"I don't really understand it," she said. "There was a job they were on one time, and they had to split up, and two of them say Danny had the money, and now they all want their shares."
"He says he didn't have it?"
"He didn't have it. He doesn't have it."
"All right," I said.
"They say Danny should either give them the money, or help them on a few more jobs until they make it up."
"And if he won't?"
"They'll lean on him," she said. "Beat him up sometime. Maybe come beat me up while he's at work. They gave him time to think it over."
"How much time?"
She shook her head. "Until they come back," she said. "Maybe tomorrow, maybe next month."
"What's Dink's attitude?"
"He doesn't want to go back," she said. "If he gets caught again, he'll spend the rest of his life in prison and he knows it, and he doesn't want it."
"He doesn't want me to get hurt," she said. "I know that's what it is. If he was on his own he wouldn't worry, he'd handle it somehow, but he hates the idea of going to work and leaving me alone."
I said, "How many of them are there?"
"You know their names?"
I got up and went to the nearest desk and found pen and paper. "Okay," I said.
She said, "Mitch?"
I looked across the room at her.
She said, "Danny doesn't know I'm here. He wouldn't like me asking you to help him."
"All right," I said.
"You can understand that."
The things I had done to Dink made me look down at the blank sheet of paper again. "Yes, I can," I said.
"So if you can do something—"
"Dink shouldn't know it's from me."
"I'm sorry, Mitch, I wish—"
Quickly I said, "It's all right. I can't do anything officially myself anyway, so my name will have to stay out no matter what."
"Thank you," she said.
"Who are they?"
"One of them is named Fred Carver. He's the one in charge."
"I know him," I said, and wrote his name down.
"Then there's one Danny calls Knox. I don't know his first name."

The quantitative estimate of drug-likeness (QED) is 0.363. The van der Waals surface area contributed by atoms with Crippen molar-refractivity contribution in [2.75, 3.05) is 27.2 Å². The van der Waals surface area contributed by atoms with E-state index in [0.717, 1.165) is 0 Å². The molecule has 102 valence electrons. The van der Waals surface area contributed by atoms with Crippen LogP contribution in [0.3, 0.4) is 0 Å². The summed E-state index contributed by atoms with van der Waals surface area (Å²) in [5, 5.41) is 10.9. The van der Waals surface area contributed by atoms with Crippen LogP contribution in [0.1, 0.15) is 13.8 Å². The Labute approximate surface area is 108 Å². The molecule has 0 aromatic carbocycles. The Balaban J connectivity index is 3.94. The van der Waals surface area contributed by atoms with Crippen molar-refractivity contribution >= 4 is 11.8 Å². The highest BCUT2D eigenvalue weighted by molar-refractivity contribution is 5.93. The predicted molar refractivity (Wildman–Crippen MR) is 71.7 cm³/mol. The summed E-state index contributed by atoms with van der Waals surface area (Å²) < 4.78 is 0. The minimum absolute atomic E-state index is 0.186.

"Right," I said, putting the name down. It was new to me.
"And one called Mort."
I looked at her. "Mort Livingston?"
"I don't know."
It was too common a first name, and I didn't know if Mort Livingston was even around any more. Dink had been put away seven years ago, and I myself had been off the force three years; a lot of faces change in three years. I just wrote down the first name, and let it go at that.
"The fourth one is just a kid," she said. "Named Willie Vigevano."
"Never heard of him," I said. "How do you spell the name?"
She spelled it, and said, "He's just a kid, no more than seventeen or eighteen. But he's the one who scares me. Him, and Fred Carver."
I remembered Fred Carver as a bruiser, a fairly unintelligent man who became leader of small groups by cowing them with the threat of his fists. He'd been sent up once or twice, but not as yet for anything serious, though that was clearly in his future.
I said, "That's four. That's all of them?"
I put the paper away in my wallet, and said, "I was making my rounds when you knocked. Walk with me, I want to ask some questions."
"All right," she said.
The rounds could have waited, I suppose, but I did feel a certain responsibility to do the job well, and I had already made myself late. Also, there was a strangeness and discomfort in being alone in a room with Linda, the two of us in a conversation so unlike the past, our eyes of necessity meeting from time to time; it had been easier while walking down the dark hall with the flashlight, and I wanted to reconstruct that.
I didn't go back to where I'd left off, but started at the beginning again, doing the ground floor first and going up the rear stairs afterward. The rounds took longer than usual, Linda being distracted from time to time by different things on display, as I had been myself the first week here. I allowed us to move at her pace, shining the light on whatever took her interest, and made no hurry out of asking my questions. I wanted to know her address, and the address of the paper-box factory where Dink worked in Brooklyn. I wanted to know where Fred Carver and the others hung out these days, and where they had met Dink, and what had been said on both sides, and whether or not they had been to Linda and Dink's apartment; they had. I wanted to know what the chances were of Dink moving away to some other city, and she said they were very poor, Dink still being a man full of the wrong kind of pride, who would wither and die if he ever allowed himself to be driven away from his home by threats.
Excerpted from Don't Lie to Me by Donald E. Westlake. Copyright © 1972 Tucker Coe. Excerpted by permission of MysteriousPress.com.